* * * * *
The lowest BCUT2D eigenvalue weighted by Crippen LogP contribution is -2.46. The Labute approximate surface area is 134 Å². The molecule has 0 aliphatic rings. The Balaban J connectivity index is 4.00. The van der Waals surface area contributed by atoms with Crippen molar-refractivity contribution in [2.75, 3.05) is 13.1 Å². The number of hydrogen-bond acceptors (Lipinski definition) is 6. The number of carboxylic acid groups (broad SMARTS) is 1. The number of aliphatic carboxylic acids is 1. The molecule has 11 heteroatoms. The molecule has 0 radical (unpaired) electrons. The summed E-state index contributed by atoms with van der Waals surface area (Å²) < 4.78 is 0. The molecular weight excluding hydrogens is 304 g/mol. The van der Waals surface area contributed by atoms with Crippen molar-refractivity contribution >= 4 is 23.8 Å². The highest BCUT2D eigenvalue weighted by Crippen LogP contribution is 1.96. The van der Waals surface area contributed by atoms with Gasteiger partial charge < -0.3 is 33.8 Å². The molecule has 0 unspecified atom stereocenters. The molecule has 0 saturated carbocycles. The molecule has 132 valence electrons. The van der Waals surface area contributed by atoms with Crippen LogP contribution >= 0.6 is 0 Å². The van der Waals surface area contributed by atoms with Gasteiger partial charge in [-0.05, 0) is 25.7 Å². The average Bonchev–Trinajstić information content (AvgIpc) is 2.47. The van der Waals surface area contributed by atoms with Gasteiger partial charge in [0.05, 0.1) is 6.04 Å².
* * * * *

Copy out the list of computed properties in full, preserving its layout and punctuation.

The lowest BCUT2D eigenvalue weighted by Crippen LogP contribution is -2.46. The Labute approximate surface area is 134 Å². The molecule has 0 aliphatic rings. The Balaban J connectivity index is 4.00. The van der Waals surface area contributed by atoms with Crippen molar-refractivity contribution in [2.75, 3.05) is 13.1 Å². The number of hydrogen-bond acceptors (Lipinski definition) is 6. The number of carboxylic acid groups (broad SMARTS) is 1. The number of aliphatic carboxylic acids is 1. The molecule has 11 heteroatoms. The molecule has 0 radical (unpaired) electrons. The summed E-state index contributed by atoms with van der Waals surface area (Å²) < 4.78 is 0. The molecular weight excluding hydrogens is 304 g/mol. The van der Waals surface area contributed by atoms with Crippen molar-refractivity contribution >= 4 is 23.8 Å². The highest BCUT2D eigenvalue weighted by Crippen LogP contribution is 1.96. The van der Waals surface area contributed by atoms with Gasteiger partial charge < -0.3 is 33.8 Å². The molecule has 0 unspecified atom stereocenters. The molecule has 0 saturated carbocycles. The molecule has 132 valence electrons. The van der Waals surface area contributed by atoms with Crippen LogP contribution >= 0.6 is 0 Å². The van der Waals surface area contributed by atoms with Gasteiger partial charge in [-0.05, 0) is 25.7 Å². The average Bonchev–Trinajstić information content (AvgIpc) is 2.47. The van der Waals surface area contributed by atoms with Gasteiger partial charge in [0.05, 0.1) is 6.04 Å².